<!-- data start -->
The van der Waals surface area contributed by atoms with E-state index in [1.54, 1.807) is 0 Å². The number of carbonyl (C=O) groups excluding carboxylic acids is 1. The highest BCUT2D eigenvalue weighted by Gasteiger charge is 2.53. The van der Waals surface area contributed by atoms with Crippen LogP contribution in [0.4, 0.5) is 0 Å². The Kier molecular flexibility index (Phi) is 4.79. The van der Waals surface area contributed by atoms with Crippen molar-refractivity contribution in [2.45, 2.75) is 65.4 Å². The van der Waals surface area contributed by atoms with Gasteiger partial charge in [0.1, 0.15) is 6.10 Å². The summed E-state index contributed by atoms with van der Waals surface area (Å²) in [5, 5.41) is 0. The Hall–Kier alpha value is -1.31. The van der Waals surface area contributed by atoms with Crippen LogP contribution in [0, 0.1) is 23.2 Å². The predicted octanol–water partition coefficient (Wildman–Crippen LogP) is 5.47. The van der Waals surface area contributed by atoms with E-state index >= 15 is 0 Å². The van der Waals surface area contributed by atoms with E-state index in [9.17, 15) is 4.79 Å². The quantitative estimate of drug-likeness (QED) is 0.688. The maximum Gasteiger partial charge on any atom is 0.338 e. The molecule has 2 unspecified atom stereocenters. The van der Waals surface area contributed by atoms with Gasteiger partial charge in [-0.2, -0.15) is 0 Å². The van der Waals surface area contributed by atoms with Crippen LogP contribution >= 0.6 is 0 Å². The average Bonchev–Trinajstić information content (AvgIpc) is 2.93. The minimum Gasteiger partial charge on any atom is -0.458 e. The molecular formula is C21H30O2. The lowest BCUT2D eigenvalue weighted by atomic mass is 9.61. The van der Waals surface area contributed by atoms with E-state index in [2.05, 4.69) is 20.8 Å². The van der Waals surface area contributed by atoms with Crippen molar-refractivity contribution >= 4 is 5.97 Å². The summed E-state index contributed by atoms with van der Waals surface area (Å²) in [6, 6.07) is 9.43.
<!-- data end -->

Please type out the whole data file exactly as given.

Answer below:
The van der Waals surface area contributed by atoms with E-state index in [1.54, 1.807) is 0 Å². The number of carbonyl (C=O) groups excluding carboxylic acids is 1. The highest BCUT2D eigenvalue weighted by Gasteiger charge is 2.53. The van der Waals surface area contributed by atoms with Crippen LogP contribution in [0.4, 0.5) is 0 Å². The Kier molecular flexibility index (Phi) is 4.79. The van der Waals surface area contributed by atoms with Crippen molar-refractivity contribution in [2.45, 2.75) is 65.4 Å². The van der Waals surface area contributed by atoms with Gasteiger partial charge in [0.1, 0.15) is 6.10 Å². The summed E-state index contributed by atoms with van der Waals surface area (Å²) in [5, 5.41) is 0. The Hall–Kier alpha value is -1.31. The van der Waals surface area contributed by atoms with Crippen LogP contribution in [0, 0.1) is 23.2 Å². The predicted octanol–water partition coefficient (Wildman–Crippen LogP) is 5.47. The van der Waals surface area contributed by atoms with E-state index >= 15 is 0 Å². The van der Waals surface area contributed by atoms with E-state index in [9.17, 15) is 4.79 Å². The quantitative estimate of drug-likeness (QED) is 0.688. The maximum Gasteiger partial charge on any atom is 0.338 e. The molecule has 2 unspecified atom stereocenters. The van der Waals surface area contributed by atoms with Gasteiger partial charge in [-0.2, -0.15) is 0 Å². The van der Waals surface area contributed by atoms with Crippen LogP contribution >= 0.6 is 0 Å². The average Bonchev–Trinajstić information content (AvgIpc) is 2.93. The minimum Gasteiger partial charge on any atom is -0.458 e. The molecular formula is C21H30O2. The lowest BCUT2D eigenvalue weighted by atomic mass is 9.61. The van der Waals surface area contributed by atoms with E-state index in [2.05, 4.69) is 20.8 Å². The van der Waals surface area contributed by atoms with Crippen molar-refractivity contribution >= 4 is 5.97 Å². The summed E-state index contributed by atoms with van der Waals surface area (Å²) in [6, 6.07) is 9.43.